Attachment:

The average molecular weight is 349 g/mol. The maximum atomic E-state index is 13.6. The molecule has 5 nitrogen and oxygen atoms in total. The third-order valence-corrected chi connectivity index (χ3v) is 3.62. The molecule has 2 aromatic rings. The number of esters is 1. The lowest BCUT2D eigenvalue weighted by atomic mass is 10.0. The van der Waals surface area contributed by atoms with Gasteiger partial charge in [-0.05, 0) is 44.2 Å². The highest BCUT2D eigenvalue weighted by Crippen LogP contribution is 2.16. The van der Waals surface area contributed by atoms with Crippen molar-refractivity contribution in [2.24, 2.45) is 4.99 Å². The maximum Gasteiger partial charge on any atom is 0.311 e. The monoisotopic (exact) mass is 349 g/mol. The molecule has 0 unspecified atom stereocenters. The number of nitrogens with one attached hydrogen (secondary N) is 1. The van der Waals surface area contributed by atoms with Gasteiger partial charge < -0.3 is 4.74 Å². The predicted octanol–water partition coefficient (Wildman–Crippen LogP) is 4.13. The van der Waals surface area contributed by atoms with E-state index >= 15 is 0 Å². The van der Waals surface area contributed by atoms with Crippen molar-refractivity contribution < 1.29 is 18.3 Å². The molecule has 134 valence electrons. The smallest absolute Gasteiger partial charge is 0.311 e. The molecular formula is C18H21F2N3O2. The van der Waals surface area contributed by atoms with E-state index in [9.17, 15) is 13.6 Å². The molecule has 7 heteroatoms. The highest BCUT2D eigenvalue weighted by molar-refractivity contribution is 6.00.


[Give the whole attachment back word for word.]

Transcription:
The average molecular weight is 349 g/mol. The maximum atomic E-state index is 13.6. The molecule has 5 nitrogen and oxygen atoms in total. The third-order valence-corrected chi connectivity index (χ3v) is 3.62. The molecule has 2 aromatic rings. The number of esters is 1. The lowest BCUT2D eigenvalue weighted by atomic mass is 10.0. The van der Waals surface area contributed by atoms with Gasteiger partial charge in [-0.05, 0) is 44.2 Å². The highest BCUT2D eigenvalue weighted by Crippen LogP contribution is 2.16. The van der Waals surface area contributed by atoms with Crippen molar-refractivity contribution in [2.24, 2.45) is 4.99 Å². The maximum Gasteiger partial charge on any atom is 0.311 e. The monoisotopic (exact) mass is 349 g/mol. The molecule has 0 unspecified atom stereocenters. The number of nitrogens with one attached hydrogen (secondary N) is 1. The van der Waals surface area contributed by atoms with Gasteiger partial charge < -0.3 is 4.74 Å². The predicted octanol–water partition coefficient (Wildman–Crippen LogP) is 4.13. The van der Waals surface area contributed by atoms with E-state index >= 15 is 0 Å². The van der Waals surface area contributed by atoms with Crippen molar-refractivity contribution < 1.29 is 18.3 Å². The molecule has 134 valence electrons. The smallest absolute Gasteiger partial charge is 0.311 e. The molecular formula is C18H21F2N3O2. The van der Waals surface area contributed by atoms with E-state index in [9.17, 15) is 13.6 Å². The molecule has 7 heteroatoms. The highest BCUT2D eigenvalue weighted by molar-refractivity contribution is 6.00.